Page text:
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Gotschlich’s primary interest is in a group of bacteria responsible for such diseases as meningitis, gonorrhea, and streptococcal infection. He collaborated in the development of meningitis vaccines that have been used successfully in major epidemic areas of the world.

From 1966 to 1968, while serving as a captain in the Medical Corps at the Walter Reed Army Institute of Research, Gotschlich was part of a team that developed a purified polysaccharide (complex carbohydrate) vaccine against group C meningitis, the strain that was a chronic problem at American military recruit camps. In 1970, the vaccine was approved for use with all recruits, and since then the disease has virtually disappeared from military bases. He also helped develop a vaccine against group A meningitis that proved more than 90 percent effective in controlled trials during epidemics in Egypt, Sudan, and Finland.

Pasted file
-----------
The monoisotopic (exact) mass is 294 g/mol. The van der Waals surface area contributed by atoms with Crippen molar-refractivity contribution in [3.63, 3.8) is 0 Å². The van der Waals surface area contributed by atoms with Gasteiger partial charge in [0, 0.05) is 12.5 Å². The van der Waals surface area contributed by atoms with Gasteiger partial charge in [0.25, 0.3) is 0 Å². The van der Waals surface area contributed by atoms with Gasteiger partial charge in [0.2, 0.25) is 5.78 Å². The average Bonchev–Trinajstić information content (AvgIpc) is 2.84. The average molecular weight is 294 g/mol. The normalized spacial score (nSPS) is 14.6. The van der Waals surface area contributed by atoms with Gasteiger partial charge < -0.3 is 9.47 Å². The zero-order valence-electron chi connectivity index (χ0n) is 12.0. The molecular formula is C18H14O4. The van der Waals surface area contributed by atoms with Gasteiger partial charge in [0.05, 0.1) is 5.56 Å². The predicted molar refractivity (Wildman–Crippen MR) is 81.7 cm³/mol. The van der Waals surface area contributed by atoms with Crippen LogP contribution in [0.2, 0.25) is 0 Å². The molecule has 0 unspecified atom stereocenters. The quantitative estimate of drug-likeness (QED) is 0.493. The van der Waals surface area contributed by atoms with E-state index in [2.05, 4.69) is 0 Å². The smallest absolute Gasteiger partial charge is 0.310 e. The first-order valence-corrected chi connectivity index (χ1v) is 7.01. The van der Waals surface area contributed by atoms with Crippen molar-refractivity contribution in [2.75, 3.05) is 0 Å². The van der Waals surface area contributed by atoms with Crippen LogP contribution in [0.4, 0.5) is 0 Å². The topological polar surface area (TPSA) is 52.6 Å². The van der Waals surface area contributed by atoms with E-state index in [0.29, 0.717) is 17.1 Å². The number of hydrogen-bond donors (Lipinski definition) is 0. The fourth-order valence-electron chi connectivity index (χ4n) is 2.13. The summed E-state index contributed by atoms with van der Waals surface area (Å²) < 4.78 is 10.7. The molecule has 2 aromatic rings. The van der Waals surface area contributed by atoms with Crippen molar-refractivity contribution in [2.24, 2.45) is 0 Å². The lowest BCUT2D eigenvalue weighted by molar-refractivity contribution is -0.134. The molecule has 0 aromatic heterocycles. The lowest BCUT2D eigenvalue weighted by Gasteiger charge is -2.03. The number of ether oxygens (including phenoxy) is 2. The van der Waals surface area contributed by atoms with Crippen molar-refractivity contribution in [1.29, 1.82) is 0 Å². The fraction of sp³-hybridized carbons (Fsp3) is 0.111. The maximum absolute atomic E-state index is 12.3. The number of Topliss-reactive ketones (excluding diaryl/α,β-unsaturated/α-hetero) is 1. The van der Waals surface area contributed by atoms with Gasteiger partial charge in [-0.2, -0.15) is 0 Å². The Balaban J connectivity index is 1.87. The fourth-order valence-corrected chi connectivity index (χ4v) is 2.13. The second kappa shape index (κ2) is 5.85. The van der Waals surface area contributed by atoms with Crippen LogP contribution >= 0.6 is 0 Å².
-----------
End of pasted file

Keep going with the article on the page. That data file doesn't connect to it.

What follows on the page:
Gotschlich received his M.D. from the New York University School of Medicine in 1959. He interned at Bellevue Hospital in New York before joining The Rockefeller University’s Laboratory of Bacteriology and Immunology in 1960 under the leadership of Maclyn McCarty and Rebecca C. Lancefield. He was promoted to professor and senior physician at The Rockefeller University Hospital in 1978. From 1996 to 2005 he served as the hospital’s vice president for medical sciences.

Gotschlich’s contributions to meningitis research have earned him numerous awards, including the 1978 Albert Lasker Clinical Medical Research Award. He is a member of the National Academy of Sciences and the National Academy of Medicine.

Read more about Gotschlich’s life and career here.